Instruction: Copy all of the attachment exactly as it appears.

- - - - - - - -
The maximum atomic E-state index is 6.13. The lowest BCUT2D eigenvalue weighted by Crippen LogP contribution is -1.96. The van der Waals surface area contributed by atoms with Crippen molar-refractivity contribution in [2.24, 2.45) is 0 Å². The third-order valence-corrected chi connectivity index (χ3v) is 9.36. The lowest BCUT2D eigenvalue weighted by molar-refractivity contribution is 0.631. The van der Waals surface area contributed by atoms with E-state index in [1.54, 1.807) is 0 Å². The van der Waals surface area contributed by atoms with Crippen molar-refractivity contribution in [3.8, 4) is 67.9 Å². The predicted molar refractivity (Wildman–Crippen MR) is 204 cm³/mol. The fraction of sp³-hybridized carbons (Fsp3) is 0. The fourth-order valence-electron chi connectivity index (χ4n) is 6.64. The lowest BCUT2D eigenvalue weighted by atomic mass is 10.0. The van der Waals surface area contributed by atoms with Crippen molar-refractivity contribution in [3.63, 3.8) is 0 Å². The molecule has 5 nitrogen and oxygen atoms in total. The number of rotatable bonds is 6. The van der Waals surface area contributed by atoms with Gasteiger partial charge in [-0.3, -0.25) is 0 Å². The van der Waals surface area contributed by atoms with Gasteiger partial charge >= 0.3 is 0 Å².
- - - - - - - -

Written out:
The maximum atomic E-state index is 6.13. The lowest BCUT2D eigenvalue weighted by Crippen LogP contribution is -1.96. The van der Waals surface area contributed by atoms with Crippen molar-refractivity contribution in [2.24, 2.45) is 0 Å². The third-order valence-corrected chi connectivity index (χ3v) is 9.36. The lowest BCUT2D eigenvalue weighted by molar-refractivity contribution is 0.631. The van der Waals surface area contributed by atoms with E-state index in [1.54, 1.807) is 0 Å². The van der Waals surface area contributed by atoms with Crippen molar-refractivity contribution in [3.8, 4) is 67.9 Å². The predicted molar refractivity (Wildman–Crippen MR) is 204 cm³/mol. The fraction of sp³-hybridized carbons (Fsp3) is 0. The fourth-order valence-electron chi connectivity index (χ4n) is 6.64. The lowest BCUT2D eigenvalue weighted by atomic mass is 10.0. The van der Waals surface area contributed by atoms with Crippen molar-refractivity contribution in [3.63, 3.8) is 0 Å². The molecule has 5 nitrogen and oxygen atoms in total. The number of rotatable bonds is 6. The van der Waals surface area contributed by atoms with Gasteiger partial charge in [-0.3, -0.25) is 0 Å². The van der Waals surface area contributed by atoms with Gasteiger partial charge >= 0.3 is 0 Å².